Saturday, November 6, 2021

Saturday Night Genealogy Fun - Your Computer History

 It's Saturday Night - 

Time for more Genealogy Fun! 

Your mission, should you decide to accept it (cue the Mission Impossible! music) is to:

1) I am a slave to my computer - how about you?  What is your computer history - what have you used, when did you get it, what did you do on it, etc.?

*  Tell us in your own blog post about your computer history, or in a comment on this post, or in posts on Facebook.

Here's mine:

1)  I started on computers at San Diego State University in about 1965 - with punch cards and FORTRAN programs for my engineering classes.  I also had a slide rule that I used in math, engineering and science classes all through high school and college.

2)  In my first paying job in 1966, I used an electronic four function calculator with a small screen to make calculations, but it didn't have a square root function so I had to do that with a short process.

3)  When I started at Rohr in October 1967, the engineering group had developed some FORTRAN programs for analysis work, so I was able to use my programming skills and develop more analysis programs.  We filled out coding sheets and sent them to the keypunch operators who sent us back a card deck, which we put together, put in a box with rubber bands around the punched cards, and carried them to the computer center.  Every morning, we would go to the computer center to retrieve our card deck in the box (and hope the cards had not been scrambled) and the 11 x 17 printouts from the dot matrix printers.  If the program failed, the printout included a core dump in hexadecimal numbers (base 16) so we could figure out where the program failed.  We then revised the coding, got new punchcards, put the deck together, and submitted it again, hopefully by the end of the day.  

Department secretaries transformed our handwritten pages into engineering reports on typewriters, which we then edited and redlined and they typed them again.

When hand-held calculators, with all of the functions including logarithms and trigonometry functions, came out in the early 1970s, I bought an HP-35 and later an HP-45 and used them for engineering calculations for decades.

4)  In the mid 1970s, we got keypunch machines in our work area, and punched the FORTRAN program and input data cards ourselves.  By the late 1970s, we had a card reader in our work area so we could submit jobs to the remote computer center without walking over to the center.  We also had a printer in our work area that received the printouts.  By the mid-70s, the first word processors were provided to the department secretaries so they could edit the memos and reports.

5)  In the early 1980s, Rohr got a VAX 11/780 computer system for engineering, and we got terminals in our work area to replace the punch cards, although some engineers still used the punchcards.  On the terminals, we could create a FORTRAN program file, add control cards, and electronically submit our program and data deck to the remote computer.  The printouts still came to our work area printer.  Since the terminals had upper and lower case letters, and Greek letters, some of the engineers typed the memos and reports on the terminals, printed them off, etc. (I did). 

6)  In February 1983, I bought an IBM 8086 PC with no hard drive, two 360 kb floppy drives, MS-DOS, and a dot matrix printer for about $3,000.  I used the EasyWriter program for word processing at home, and wrote BASIC programs for my radio wave propagation hobby.  I had this computer when I upgraded to a hard drive in the late 1980s, along with a 300 baud modem, and started my genealogy work in 1988 using the Personal Ancestral File software program.  I still had this setup in 1992 when I used the Prodigy network to connect with other researchers in their forums using the modem.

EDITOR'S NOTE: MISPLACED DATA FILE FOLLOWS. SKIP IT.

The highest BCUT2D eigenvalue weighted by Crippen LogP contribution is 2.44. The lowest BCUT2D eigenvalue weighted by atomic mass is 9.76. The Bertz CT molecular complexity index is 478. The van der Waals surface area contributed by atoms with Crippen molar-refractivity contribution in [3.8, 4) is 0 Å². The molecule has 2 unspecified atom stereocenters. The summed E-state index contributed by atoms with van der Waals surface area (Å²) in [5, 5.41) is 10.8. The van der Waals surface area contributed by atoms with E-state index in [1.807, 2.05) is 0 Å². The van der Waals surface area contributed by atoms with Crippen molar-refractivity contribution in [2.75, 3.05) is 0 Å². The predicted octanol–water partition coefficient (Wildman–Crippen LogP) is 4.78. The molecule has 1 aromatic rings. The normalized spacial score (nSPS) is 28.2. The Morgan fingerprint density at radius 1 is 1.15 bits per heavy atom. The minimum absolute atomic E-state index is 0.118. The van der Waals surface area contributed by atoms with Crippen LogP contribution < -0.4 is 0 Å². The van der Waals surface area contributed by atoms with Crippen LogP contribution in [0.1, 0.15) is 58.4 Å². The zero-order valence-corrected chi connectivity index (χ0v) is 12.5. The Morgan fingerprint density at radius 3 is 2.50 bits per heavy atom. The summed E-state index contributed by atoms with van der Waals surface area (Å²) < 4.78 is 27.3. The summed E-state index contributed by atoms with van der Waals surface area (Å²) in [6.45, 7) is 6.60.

7)  In 1994, I bought a 80386 PC, with a larger hard drive, 3.5 inch floppy drives, Windows 3.1, and Microsoft Works.  I used this for correspondence, the online services and email, plus Personal Ancestral File for my family tree.  

8)  In 1998 I bought a Windows 95 PC with Microsoft Works and MSWord, with a zip drive, an internal modem and an inkjet printer, and started using the Internet for genealogy research on message boards and mailing lists.  I bought Family Tree Maker Version 5 and transferred my genealogy database into that program.  In 2001, I subscribed to for the record collections and have continued that to the present. 

9)  I upgraded again in about 2004 when the previous computer crapped out, again upgrading to more RAM, faster CPU, Windows XP, CDROM, and a scanner and an inkjet printer.  By this time, we had cable modems and routers.  I bought a laptop in about 2002 so I could make genealogy presentations at genealogy society meetings.  I switched from Family Tree Maker 16 to RootsMagic Version 3 in 2006 for my family tree program.  I started blogging in April 2006 using Blogger and still do this daily.

10)  I upgraded again in 2010 when the 2004 desktop computer crapped out, with Windows 7, an all-in-one printer, DVD and CDROM drives, etc. I switched to Gmail as my email client in about 2011 because Thunderbird was so slow.  I started using Facebook, Twitter and Pinterest for social media, and Dropbox to save data and presentations to transfer to the laptop.  This computer lasted until July 2021, and my files were being backed up on iDrive and an external drive.  

11)  I got a new laptop in 2012 with Windows 7, another in about 2016 with Windows 7, and another with Windows 10 in 2020.   These were used mainly to give presentations at conferences, seminars and society meetings.  Now, I read ebooks, email and social media on my laptop while watching television (sports, news, etc.). 

12)  When the previous Windows 7 desktop computer failed, I bought a Windows 10 PC with more hard drive and CPU at Costco in July 2021.  I was able to transfer all of my genealogy, personal, music and photo files to the new computer from the iDrive backup system.  I still use Gmail for email and still use RootsMagic (now Version 8) for my primary genealogy software program.  I use Zoom to watch society programs and Mondays With Myrt.  I have subscriptions to,, Fold3, com, MyHeritage, Findmypast, GenealogyBank,, American Ancestors, and Family Tree Webinars.  I use free record providers like FamilySearch, Find a Grave, and WikiTree, for online genealogy research.  I work 8-12 hours a day on genealogy on my desktop computer.

That's my story in a nutshell - I'm sure it bored most readers.  


Copyright (c) 2021, Randall J. Seaver